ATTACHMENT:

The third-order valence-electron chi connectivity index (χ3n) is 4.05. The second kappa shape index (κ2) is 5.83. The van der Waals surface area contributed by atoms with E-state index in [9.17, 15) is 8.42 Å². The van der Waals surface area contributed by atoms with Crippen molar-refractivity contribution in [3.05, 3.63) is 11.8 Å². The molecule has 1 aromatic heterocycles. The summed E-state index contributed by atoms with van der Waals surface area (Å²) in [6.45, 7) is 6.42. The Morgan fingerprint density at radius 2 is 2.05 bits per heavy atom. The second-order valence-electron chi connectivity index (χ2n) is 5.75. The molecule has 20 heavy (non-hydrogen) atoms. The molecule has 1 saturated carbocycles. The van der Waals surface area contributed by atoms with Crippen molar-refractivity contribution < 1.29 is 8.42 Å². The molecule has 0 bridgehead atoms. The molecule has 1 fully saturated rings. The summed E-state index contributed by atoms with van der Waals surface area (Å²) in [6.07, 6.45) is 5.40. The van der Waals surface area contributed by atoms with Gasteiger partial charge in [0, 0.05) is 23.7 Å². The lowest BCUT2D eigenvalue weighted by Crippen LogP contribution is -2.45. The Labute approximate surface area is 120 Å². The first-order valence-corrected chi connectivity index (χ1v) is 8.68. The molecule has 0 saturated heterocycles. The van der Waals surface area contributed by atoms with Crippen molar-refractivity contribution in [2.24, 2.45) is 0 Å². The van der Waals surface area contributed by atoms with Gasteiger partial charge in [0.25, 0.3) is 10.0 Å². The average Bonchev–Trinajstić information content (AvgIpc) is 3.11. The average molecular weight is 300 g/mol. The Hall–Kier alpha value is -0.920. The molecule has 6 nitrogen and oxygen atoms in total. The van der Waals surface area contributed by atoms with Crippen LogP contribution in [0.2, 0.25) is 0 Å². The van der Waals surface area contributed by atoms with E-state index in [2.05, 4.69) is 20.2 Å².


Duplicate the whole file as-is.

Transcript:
The third-order valence-electron chi connectivity index (χ3n) is 4.05. The second kappa shape index (κ2) is 5.83. The van der Waals surface area contributed by atoms with E-state index in [9.17, 15) is 8.42 Å². The van der Waals surface area contributed by atoms with Crippen molar-refractivity contribution in [3.05, 3.63) is 11.8 Å². The molecule has 1 aromatic heterocycles. The summed E-state index contributed by atoms with van der Waals surface area (Å²) in [6.45, 7) is 6.42. The Morgan fingerprint density at radius 2 is 2.05 bits per heavy atom. The second-order valence-electron chi connectivity index (χ2n) is 5.75. The molecule has 20 heavy (non-hydrogen) atoms. The molecule has 1 saturated carbocycles. The van der Waals surface area contributed by atoms with Crippen molar-refractivity contribution < 1.29 is 8.42 Å². The molecule has 0 bridgehead atoms. The molecule has 1 fully saturated rings. The summed E-state index contributed by atoms with van der Waals surface area (Å²) in [6.07, 6.45) is 5.40. The van der Waals surface area contributed by atoms with Gasteiger partial charge in [0, 0.05) is 23.7 Å². The lowest BCUT2D eigenvalue weighted by Crippen LogP contribution is -2.45. The Labute approximate surface area is 120 Å². The first-order valence-corrected chi connectivity index (χ1v) is 8.68. The molecule has 0 saturated heterocycles. The van der Waals surface area contributed by atoms with Crippen molar-refractivity contribution in [2.24, 2.45) is 0 Å². The van der Waals surface area contributed by atoms with Gasteiger partial charge in [0.25, 0.3) is 10.0 Å². The average Bonchev–Trinajstić information content (AvgIpc) is 3.11. The average molecular weight is 300 g/mol. The Hall–Kier alpha value is -0.920. The molecule has 6 nitrogen and oxygen atoms in total. The van der Waals surface area contributed by atoms with Crippen LogP contribution in [0.2, 0.25) is 0 Å². The van der Waals surface area contributed by atoms with E-state index in [2.05, 4.69) is 20.2 Å².